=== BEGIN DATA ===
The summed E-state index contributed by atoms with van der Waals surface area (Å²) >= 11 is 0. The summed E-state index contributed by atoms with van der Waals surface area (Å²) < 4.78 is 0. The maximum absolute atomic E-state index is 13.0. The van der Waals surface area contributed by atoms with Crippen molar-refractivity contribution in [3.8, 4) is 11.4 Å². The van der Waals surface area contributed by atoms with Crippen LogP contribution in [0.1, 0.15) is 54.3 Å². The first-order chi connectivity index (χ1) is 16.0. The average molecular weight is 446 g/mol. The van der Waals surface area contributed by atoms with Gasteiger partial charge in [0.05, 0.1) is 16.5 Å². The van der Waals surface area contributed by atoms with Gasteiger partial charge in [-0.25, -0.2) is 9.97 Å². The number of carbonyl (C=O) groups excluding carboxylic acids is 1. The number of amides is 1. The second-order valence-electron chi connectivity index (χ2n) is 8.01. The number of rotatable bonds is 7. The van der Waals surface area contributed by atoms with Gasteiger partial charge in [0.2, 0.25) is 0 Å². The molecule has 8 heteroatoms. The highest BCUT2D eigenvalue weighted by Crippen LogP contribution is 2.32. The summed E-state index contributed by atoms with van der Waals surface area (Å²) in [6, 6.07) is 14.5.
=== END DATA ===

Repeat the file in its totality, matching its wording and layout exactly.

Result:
The summed E-state index contributed by atoms with van der Waals surface area (Å²) >= 11 is 0. The summed E-state index contributed by atoms with van der Waals surface area (Å²) < 4.78 is 0. The maximum absolute atomic E-state index is 13.0. The van der Waals surface area contributed by atoms with Crippen molar-refractivity contribution in [3.8, 4) is 11.4 Å². The van der Waals surface area contributed by atoms with Crippen LogP contribution in [0.1, 0.15) is 54.3 Å². The first-order chi connectivity index (χ1) is 16.0. The average molecular weight is 446 g/mol. The van der Waals surface area contributed by atoms with Gasteiger partial charge in [0.05, 0.1) is 16.5 Å². The van der Waals surface area contributed by atoms with Gasteiger partial charge in [-0.25, -0.2) is 9.97 Å². The number of carbonyl (C=O) groups excluding carboxylic acids is 1. The number of amides is 1. The second-order valence-electron chi connectivity index (χ2n) is 8.01. The number of rotatable bonds is 7. The van der Waals surface area contributed by atoms with Gasteiger partial charge in [0.2, 0.25) is 0 Å². The molecule has 8 heteroatoms. The highest BCUT2D eigenvalue weighted by Crippen LogP contribution is 2.32. The summed E-state index contributed by atoms with van der Waals surface area (Å²) in [6, 6.07) is 14.5.